Monday, 23 June 2014

5 Specific Forces Powering Innovation Not Just in Creative Firms



Crayons and Whiteboards aren't enough with distributed teams all investigating with the intent to demonstrate creative efficacy. What are the forces for creativity? Here's 5. And a few more. 






Recently Fast Company detailed 5 basic steps for innovation (very much tied to New Product Development) to be grown in a firm. The Article "5 Forces that Power Exceptionally Creative Companies" leverage part of the work done at W.L. Gore, the makers and researchers behind Gortex. R&D at Gortex can be seen as the classic model of moving R&D to commercialization products in rapid succession and much like most firms focusing on this. What is interesting is how the 5 Forces model above focuses more on the advertising model. Regardless the suggestions seem appropriate if not an organizational blueprint - what a firm might be looking for in establishing divisions and output from R&D efforts. 

1) Gravity: restoring and maintaining
2) Tension: Embracing and Maintaining
3) Heat: Applying and Maintaining
4) Speed: Increasing and Maintaining
5) Generosity: Instilling and Maintaining. 

Oddly these are very reminiscent of an industrial factory model and not connected to the R&D models that are implemented by large scale enterprises able to produce 40% returns on 10% gross revenue investment in R&D. So how are they valuable? 

By understanding the core structures of the firm and the output expected, we see, as very well defined in Define[ing] A Creative Agency the types of firms and how they approach powering innovation: Thinking & Researching, Defining and Developing, Manufacturing and Communicating about the previous steps.





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Wednesday, 11 June 2014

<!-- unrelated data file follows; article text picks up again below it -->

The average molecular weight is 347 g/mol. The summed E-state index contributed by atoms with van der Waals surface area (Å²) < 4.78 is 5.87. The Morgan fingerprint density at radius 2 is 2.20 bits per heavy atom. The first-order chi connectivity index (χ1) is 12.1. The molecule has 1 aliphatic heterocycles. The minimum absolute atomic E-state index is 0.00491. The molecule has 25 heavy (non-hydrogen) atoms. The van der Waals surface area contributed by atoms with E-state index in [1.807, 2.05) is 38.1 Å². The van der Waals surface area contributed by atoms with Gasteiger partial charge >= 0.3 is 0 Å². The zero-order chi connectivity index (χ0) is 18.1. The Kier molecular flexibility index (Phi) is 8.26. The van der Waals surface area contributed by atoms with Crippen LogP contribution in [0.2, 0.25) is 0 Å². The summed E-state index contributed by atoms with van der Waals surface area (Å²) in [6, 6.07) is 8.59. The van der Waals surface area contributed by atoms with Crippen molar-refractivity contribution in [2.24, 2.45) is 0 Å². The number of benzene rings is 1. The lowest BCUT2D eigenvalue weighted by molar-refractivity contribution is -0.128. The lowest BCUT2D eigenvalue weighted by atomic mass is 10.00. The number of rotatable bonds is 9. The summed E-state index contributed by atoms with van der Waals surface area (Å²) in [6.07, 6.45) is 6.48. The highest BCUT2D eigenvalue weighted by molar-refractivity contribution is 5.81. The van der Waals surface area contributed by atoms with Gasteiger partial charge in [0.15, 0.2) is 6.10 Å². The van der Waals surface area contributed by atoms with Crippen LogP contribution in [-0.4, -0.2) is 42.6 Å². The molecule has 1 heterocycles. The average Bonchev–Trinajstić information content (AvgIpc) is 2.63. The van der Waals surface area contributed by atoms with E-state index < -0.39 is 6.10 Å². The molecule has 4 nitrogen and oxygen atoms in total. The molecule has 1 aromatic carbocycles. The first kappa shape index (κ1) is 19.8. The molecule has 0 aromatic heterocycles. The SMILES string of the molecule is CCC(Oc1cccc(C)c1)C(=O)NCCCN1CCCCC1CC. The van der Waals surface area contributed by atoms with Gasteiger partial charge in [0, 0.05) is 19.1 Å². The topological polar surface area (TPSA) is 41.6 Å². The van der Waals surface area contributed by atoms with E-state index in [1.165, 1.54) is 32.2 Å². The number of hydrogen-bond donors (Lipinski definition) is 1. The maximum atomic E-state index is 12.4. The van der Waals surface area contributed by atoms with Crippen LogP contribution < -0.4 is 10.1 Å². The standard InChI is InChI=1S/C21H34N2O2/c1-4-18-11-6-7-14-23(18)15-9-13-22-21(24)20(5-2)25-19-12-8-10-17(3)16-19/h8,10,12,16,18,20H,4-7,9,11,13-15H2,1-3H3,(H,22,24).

£0 to £6B deisgn powerhouse in 20yrs? How? £500K every day in R&D !

Juggling Design, R&D, New Product Development & success is a constant struggle. How can you formalize and secure success? Spend 10% of gross revenue on Skunks. Skunk works to be specific. 


Pfizer does it. Alessi does it. Dyson does it. Dyson the vacuum design juggernaut spends 500K a day in R&D, has whole design teams that do nothing but experiment and are able to full commercialized what they are learning. In a recent article on Dyson Core77 digs into the process and learning systems created in successful R&D and Design teams. More specifically we see via Fast Company the basis for advanced Skunkworks teams

1) Complete control of the works: no outside influences with the head reporting to the CEO
2) Small project teams of no more than 3-5 per project (1 pizza to feed the entire team model) 
3) small number of connections with project: only necessary ancilliary team members
4) very simple drawing and drawing release system - design is at the heart of the process
5) minimum reports required as paperwork, emails, tracking limits doing the work
6) project must work in the field with users: else team rapidly loses competence to design alternatives
7) Access by outsiders to the project and its personnel must be strictly controlled by appropriate security measures including IP as well as no publish or perish alternatives

This combined with innovation models that engage design teams and design thinking models spell success for any type of firm. And most likely without the smell of skunks at work.






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Monday, 2 June 2014

How did democratic & disruptive design create +1B units sold for one product in a firm from 1647? Here's how.

Innovations, breakthroughs and game changers: every co. wants it - and cheaply. Not possible. But thanks to experimentation & democracy since 1967, one firm has sold +1B units of just one product this way. Here's how.



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Fiskars, a firm you probably never even heard of has been making a simple yet carefully designed product since 1967 when a simple color error and a democratic vote helped to generate more than +1B units sold. The story of Fiskars told from the perspective of the design team resonates with another great article detailing how growth by design can be the core of any innovation lead firm. Detailed very solidly by Maneesh Mehta who is the Deputy Managing Partner, Global Clients & Markets, at Deloitte Touche Tohmatsu and further investigated in a recent article by McKinsey called "Grow Fast or Die Slow" we see the steps necessary. However the McKinsey article ignores the physical product side as this article focuses on the digital technologies. Still a very good primer.





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